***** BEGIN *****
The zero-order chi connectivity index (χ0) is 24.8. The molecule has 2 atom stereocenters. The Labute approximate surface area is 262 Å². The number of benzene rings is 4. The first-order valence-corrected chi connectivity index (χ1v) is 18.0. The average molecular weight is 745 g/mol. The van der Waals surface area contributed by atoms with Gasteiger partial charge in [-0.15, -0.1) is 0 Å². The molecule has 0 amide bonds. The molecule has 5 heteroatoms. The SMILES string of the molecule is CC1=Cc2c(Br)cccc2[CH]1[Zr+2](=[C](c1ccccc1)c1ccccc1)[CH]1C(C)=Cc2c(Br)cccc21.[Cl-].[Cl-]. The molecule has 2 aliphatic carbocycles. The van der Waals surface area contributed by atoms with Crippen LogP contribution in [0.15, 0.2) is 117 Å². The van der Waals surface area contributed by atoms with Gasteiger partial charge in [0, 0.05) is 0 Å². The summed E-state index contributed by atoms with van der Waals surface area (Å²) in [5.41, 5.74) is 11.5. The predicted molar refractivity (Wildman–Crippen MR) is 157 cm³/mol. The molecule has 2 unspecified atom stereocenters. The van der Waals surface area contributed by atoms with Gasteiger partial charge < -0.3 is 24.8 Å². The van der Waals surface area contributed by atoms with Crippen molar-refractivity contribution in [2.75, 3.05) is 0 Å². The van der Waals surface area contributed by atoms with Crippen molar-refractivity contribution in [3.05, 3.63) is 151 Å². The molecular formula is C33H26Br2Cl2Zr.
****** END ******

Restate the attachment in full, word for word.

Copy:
The zero-order chi connectivity index (χ0) is 24.8. The molecule has 2 atom stereocenters. The Labute approximate surface area is 262 Å². The number of benzene rings is 4. The first-order valence-corrected chi connectivity index (χ1v) is 18.0. The average molecular weight is 745 g/mol. The van der Waals surface area contributed by atoms with Gasteiger partial charge in [-0.15, -0.1) is 0 Å². The molecule has 0 amide bonds. The molecule has 5 heteroatoms. The SMILES string of the molecule is CC1=Cc2c(Br)cccc2[CH]1[Zr+2](=[C](c1ccccc1)c1ccccc1)[CH]1C(C)=Cc2c(Br)cccc21.[Cl-].[Cl-]. The molecule has 2 aliphatic carbocycles. The van der Waals surface area contributed by atoms with Crippen LogP contribution in [0.15, 0.2) is 117 Å². The van der Waals surface area contributed by atoms with Gasteiger partial charge in [0, 0.05) is 0 Å². The summed E-state index contributed by atoms with van der Waals surface area (Å²) in [5.41, 5.74) is 11.5. The predicted molar refractivity (Wildman–Crippen MR) is 157 cm³/mol. The molecule has 2 unspecified atom stereocenters. The van der Waals surface area contributed by atoms with Gasteiger partial charge < -0.3 is 24.8 Å². The van der Waals surface area contributed by atoms with Crippen molar-refractivity contribution in [2.75, 3.05) is 0 Å². The van der Waals surface area contributed by atoms with Crippen molar-refractivity contribution in [3.05, 3.63) is 151 Å². The molecular formula is C33H26Br2Cl2Zr.